- Expected Apr 6, 2021
Inspired by the McMartin preschool trials and the Satanic Panic of the ‘80s, the critically acclaimed author of The Remaking delivers another pulse pounding, true-crime-based horror novel.
Richard doesn’t have a past. For him, there is only the present: a new marriage to Tamara, a first chance at fatherhood to her son Elijah, and a quiet but pleasant life as an art teacher at Elijah’s elementary school in Danvers, Virginia. Then the body of a rabbit, ritualistically murdered, appears on the school grounds with a birthday card for Richard tucked beneath it. Richard doesn’t have a birthday—but Sean does . . .
Sean is a five-year-old boy who has just moved to Greenfield, Virginia, with his mother. Like most mothers of the 1980s, she’s worried about bills, childcare, putting food on the table . . . and an encroaching threat to American life that can take the face of anyone: a politician, a friendly neighbor, or even a teacher. When Sean’s school sends a letter to the parents revealing that Sean’s favorite teacher is under investigation, a white lie from Sean lights a fire that engulfs the entire nation—and Sean and his mother are left holding the match.
Now, thirty years later, someone is here to remind Richard that they remember what Sean did. And though Sean doesn’t exist anymore, someone needs to pay the price for his lies.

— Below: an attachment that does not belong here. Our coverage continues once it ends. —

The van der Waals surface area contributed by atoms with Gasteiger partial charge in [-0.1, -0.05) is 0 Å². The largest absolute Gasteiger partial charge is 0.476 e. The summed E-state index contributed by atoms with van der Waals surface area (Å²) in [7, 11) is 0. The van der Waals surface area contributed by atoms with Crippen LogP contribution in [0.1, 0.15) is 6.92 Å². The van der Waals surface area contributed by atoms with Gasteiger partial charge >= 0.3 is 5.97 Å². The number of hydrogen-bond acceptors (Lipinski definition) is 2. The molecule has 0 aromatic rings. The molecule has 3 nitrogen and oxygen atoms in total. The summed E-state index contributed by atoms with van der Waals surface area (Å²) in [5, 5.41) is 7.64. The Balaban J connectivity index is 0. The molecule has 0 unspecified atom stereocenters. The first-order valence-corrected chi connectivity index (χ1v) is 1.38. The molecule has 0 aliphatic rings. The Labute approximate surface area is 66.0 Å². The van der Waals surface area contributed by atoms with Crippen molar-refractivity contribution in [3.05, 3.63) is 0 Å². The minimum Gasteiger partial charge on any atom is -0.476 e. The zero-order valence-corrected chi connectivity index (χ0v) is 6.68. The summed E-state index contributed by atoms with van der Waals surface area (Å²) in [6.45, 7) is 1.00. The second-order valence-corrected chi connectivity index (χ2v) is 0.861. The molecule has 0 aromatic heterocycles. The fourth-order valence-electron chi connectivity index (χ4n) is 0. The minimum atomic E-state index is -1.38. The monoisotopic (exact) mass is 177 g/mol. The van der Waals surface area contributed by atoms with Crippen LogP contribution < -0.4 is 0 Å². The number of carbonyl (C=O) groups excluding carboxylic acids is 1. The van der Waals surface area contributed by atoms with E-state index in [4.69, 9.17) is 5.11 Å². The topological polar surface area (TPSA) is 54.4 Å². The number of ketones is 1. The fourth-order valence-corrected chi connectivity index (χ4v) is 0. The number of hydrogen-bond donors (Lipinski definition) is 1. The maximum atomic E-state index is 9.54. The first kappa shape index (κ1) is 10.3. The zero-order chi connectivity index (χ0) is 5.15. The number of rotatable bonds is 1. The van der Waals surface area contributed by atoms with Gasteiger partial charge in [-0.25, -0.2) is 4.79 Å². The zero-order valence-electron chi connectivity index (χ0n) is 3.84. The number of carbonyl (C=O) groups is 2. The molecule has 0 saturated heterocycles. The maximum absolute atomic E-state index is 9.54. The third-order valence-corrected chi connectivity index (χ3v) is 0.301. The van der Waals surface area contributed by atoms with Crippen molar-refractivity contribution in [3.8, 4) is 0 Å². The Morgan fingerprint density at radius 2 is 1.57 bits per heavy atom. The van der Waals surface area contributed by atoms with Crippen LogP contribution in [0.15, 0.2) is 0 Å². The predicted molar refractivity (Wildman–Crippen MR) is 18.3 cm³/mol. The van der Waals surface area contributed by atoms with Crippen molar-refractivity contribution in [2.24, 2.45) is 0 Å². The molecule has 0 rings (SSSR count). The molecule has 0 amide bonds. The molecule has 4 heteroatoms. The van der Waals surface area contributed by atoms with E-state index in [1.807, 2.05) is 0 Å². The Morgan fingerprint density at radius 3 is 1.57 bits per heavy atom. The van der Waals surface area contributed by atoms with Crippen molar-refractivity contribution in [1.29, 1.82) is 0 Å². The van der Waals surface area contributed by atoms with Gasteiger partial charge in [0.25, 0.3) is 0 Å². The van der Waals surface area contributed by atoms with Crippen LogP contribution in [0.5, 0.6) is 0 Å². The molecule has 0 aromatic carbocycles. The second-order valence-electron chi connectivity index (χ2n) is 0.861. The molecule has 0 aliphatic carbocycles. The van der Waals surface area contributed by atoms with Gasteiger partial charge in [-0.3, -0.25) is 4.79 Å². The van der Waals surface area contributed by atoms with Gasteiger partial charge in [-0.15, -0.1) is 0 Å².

Chapman (The Remaking) evokes the "satanic panic" that convulsed schools and day care centers in the 1980s, destroying reputations and lives, in this spellbinding psychological thriller. In 1983, five-year-old Sean Crenshaw is goaded by seemingly concerned adults into fabricating accounts of ritual abuse of students by teachers at his school. Thirty years later, with the resulting witch hunts behind him, Sean has renamed himself Richard Bellamy and works as an art teacher at the upscale Danvers School in Virginia. But a series of disturbing incidents pulls him back into the nightmare of his past: a school pet is found ritually slaughtered, and kids in his class begin blaming bruises on their bodies on a fellow student named "Sean" even though Richard has no student of that name. Chapman skillfully toggles between 1983 and 2013, tantalizing readers with the possibility that Richard's suppressed past self might somehow be expressing itself in the present, and he laces the text with interviews between young Sean and manipulative authorities who are horrifying in their own right. The result is a suspenseful tale of paranoia that will keep readers riveted until the last surprise is sprung. \n